Colleagues of a emergency room doctor who was shot and killed at Mercy Hospital in Chicago on Monday have come forward to share stories and pay tribute to a colleague who they said won the admiration of all those around her with her hard work, an outgoing personality, and a desire to make a positive impact on the world around her. Tamara O’Neal, 38, was shot multiple times by her former fiancee, 32-year-old Juan Lopez, after he reportedly confronted her in the hospital parking lot to demand she return his engagement ring. After shooting O’Neal, Lopez ran into the hospital and opened fire, killing Dayna Less, a 24-year-old pharmacy resident, and Chicago police officer Samuel Jimenez. Lopez also died at the scene, either from gunfire by police or by a self-inflicted gunshot wound.
E.R. physician John Purakal, a former colleague of O’Neal’s, was the first one to treat her. Before beginning work to save her life, he surrendered control as primary physician out of concern that his medical judgment would be clouded by his closeness to the patient.
“I was doing my best to help in every way that I could,” he said in an interview Tuesday. After her death, Purakal said he met with her family and they prayed together.
Colleagues of the late doctor said that O’Neal was a woman of devout faith who went above and beyond the call of duty — both as a doctor and as a friend. Adele Cobbs, assistant director of the emergency department at Mercy Hospital, recalled how O’Neal sat with Cobbs’ father after he fell ill, holding his hand and talking to him as though he were her own family.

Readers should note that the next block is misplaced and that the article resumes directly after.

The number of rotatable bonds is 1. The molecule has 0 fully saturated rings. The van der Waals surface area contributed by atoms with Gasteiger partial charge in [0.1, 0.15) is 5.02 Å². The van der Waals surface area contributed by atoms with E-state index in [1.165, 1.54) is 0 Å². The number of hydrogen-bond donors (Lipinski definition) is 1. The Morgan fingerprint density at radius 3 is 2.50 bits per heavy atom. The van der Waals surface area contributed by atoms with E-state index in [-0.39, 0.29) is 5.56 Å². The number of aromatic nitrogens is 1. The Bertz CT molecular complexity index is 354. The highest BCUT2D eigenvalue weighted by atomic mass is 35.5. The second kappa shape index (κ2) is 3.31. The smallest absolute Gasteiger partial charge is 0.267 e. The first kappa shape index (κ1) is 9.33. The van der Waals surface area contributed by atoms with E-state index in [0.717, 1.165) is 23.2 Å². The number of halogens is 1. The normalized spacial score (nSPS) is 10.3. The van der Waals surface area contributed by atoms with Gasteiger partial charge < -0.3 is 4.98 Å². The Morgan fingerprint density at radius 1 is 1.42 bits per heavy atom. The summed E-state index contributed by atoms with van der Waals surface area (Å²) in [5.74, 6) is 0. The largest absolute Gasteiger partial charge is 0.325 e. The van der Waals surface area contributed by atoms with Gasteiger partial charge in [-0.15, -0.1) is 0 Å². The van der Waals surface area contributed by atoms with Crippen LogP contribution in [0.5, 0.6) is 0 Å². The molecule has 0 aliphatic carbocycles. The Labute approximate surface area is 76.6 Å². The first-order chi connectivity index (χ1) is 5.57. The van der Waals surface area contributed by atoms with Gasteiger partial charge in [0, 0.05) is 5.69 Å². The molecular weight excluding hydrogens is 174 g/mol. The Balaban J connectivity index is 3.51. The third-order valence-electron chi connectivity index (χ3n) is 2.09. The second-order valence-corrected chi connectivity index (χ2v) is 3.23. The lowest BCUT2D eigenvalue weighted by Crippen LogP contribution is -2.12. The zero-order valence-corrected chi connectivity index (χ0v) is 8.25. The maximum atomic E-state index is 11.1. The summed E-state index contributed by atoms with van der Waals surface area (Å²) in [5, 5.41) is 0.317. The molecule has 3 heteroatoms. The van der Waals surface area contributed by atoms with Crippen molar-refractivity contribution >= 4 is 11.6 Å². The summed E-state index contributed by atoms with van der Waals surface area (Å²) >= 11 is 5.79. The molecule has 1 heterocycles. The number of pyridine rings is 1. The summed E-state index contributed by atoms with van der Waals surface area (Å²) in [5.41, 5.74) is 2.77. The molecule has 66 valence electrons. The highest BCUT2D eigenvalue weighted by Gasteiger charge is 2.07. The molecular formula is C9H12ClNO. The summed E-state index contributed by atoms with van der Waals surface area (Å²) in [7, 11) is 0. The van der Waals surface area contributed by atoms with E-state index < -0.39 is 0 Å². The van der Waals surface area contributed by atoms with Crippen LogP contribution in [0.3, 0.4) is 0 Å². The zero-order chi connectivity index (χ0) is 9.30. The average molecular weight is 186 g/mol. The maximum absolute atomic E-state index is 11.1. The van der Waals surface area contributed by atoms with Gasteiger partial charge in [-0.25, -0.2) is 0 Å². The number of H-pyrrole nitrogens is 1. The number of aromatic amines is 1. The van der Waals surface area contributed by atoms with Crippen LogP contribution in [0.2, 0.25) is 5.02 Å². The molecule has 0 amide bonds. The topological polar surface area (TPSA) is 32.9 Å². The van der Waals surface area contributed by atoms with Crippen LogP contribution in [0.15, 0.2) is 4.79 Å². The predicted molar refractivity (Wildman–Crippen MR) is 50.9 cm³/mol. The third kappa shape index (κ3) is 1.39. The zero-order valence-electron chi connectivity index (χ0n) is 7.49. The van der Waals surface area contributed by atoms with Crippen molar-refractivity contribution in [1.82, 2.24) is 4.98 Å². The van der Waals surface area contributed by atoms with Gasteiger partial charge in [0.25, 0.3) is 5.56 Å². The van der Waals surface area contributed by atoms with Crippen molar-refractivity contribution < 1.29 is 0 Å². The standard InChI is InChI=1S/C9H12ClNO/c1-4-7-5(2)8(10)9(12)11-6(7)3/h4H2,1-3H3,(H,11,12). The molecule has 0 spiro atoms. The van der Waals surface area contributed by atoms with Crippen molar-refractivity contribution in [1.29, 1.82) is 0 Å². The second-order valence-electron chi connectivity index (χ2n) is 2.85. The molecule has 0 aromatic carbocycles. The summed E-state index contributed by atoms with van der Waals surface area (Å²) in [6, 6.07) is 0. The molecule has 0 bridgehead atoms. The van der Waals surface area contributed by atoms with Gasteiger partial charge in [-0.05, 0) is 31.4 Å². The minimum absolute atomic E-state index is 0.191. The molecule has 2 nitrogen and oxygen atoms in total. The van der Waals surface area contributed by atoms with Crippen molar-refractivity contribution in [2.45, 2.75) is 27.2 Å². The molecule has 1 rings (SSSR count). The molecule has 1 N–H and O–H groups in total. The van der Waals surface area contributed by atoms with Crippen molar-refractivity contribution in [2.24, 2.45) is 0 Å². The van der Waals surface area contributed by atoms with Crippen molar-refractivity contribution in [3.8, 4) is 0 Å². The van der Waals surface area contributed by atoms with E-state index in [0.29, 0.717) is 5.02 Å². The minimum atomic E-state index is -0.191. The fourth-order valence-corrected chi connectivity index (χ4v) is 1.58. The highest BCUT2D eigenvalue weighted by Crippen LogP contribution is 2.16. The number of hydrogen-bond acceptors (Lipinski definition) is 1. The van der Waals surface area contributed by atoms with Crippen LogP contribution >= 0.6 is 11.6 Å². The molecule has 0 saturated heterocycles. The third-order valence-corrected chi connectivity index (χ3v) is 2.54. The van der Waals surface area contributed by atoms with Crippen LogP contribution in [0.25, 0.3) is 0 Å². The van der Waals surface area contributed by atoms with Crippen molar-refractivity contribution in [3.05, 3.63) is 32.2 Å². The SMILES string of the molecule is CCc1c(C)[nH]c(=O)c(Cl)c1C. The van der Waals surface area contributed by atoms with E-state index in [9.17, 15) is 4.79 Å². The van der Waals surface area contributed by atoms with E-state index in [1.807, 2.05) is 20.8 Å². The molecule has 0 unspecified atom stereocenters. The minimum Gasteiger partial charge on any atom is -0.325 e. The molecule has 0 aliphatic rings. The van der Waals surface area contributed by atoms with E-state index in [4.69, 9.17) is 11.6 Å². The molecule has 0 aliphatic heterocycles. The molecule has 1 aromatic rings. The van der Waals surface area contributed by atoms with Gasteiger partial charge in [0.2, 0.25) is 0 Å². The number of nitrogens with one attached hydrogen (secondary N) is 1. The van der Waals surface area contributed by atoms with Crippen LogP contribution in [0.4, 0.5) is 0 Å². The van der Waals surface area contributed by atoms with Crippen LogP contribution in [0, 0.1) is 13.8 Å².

“And this was in no more than three weeks of me knowing her,” said Cobbs. O’Neal, she added, was also granted special dispensation to take off Sundays for church — in return, she worked evenings and Fridays to make up for it.
“It was the basis of everything for her, even in her relationship, the church was where she went for counsel,” Cobbs explained. “It was where she harvested her strength.”
Dr. Heather Pendergast, a colleague at UIC Department of Emergency Medicine, told CBS Chicago that O’Neal’s desire to influence the world positively resonated in everything she did.
“She came to medical school not to just be a doctor — she wanted to have an impact. And so she would always say, ‘I want to make a difference and I want to be a great E.R. doctor,” Pendergast said. “She had a lot of dreams, a lot of ways she wanted to make an impact. Knowing that’s probably what hurts the most.”
The shooting continued an all-too-chilling trend in which domestic violence is escalated by the presence of firearms, and a woman is murdered as a result.
Watch CBS Chicago’s coverage of the story below.
Read the full story at The Washington Post.